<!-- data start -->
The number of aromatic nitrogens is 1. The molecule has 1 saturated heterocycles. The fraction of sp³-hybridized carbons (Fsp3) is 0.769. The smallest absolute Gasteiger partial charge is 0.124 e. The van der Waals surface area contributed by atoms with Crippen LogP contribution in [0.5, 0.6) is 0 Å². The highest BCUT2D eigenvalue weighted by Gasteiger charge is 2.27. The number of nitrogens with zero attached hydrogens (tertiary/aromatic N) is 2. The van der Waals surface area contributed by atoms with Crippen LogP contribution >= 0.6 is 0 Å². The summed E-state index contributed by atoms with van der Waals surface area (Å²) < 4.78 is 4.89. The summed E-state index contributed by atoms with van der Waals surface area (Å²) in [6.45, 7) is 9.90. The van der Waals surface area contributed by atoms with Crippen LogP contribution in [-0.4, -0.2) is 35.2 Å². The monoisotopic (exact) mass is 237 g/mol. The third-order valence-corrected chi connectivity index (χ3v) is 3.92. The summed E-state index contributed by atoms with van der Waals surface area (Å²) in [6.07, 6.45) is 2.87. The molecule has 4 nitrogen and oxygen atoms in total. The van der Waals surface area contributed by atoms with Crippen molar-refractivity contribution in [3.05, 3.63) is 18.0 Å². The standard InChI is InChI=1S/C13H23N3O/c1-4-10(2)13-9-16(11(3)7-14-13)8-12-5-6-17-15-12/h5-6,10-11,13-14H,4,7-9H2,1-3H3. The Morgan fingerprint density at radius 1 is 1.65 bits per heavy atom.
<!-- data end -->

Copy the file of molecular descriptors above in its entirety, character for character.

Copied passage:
The number of aromatic nitrogens is 1. The molecule has 1 saturated heterocycles. The fraction of sp³-hybridized carbons (Fsp3) is 0.769. The smallest absolute Gasteiger partial charge is 0.124 e. The van der Waals surface area contributed by atoms with Crippen LogP contribution in [0.5, 0.6) is 0 Å². The highest BCUT2D eigenvalue weighted by Gasteiger charge is 2.27. The number of nitrogens with zero attached hydrogens (tertiary/aromatic N) is 2. The van der Waals surface area contributed by atoms with Crippen LogP contribution >= 0.6 is 0 Å². The summed E-state index contributed by atoms with van der Waals surface area (Å²) < 4.78 is 4.89. The summed E-state index contributed by atoms with van der Waals surface area (Å²) in [6.45, 7) is 9.90. The van der Waals surface area contributed by atoms with Crippen LogP contribution in [-0.4, -0.2) is 35.2 Å². The monoisotopic (exact) mass is 237 g/mol. The third-order valence-corrected chi connectivity index (χ3v) is 3.92. The summed E-state index contributed by atoms with van der Waals surface area (Å²) in [6.07, 6.45) is 2.87. The molecule has 4 nitrogen and oxygen atoms in total. The van der Waals surface area contributed by atoms with Crippen molar-refractivity contribution in [3.05, 3.63) is 18.0 Å². The standard InChI is InChI=1S/C13H23N3O/c1-4-10(2)13-9-16(11(3)7-14-13)8-12-5-6-17-15-12/h5-6,10-11,13-14H,4,7-9H2,1-3H3. The Morgan fingerprint density at radius 1 is 1.65 bits per heavy atom.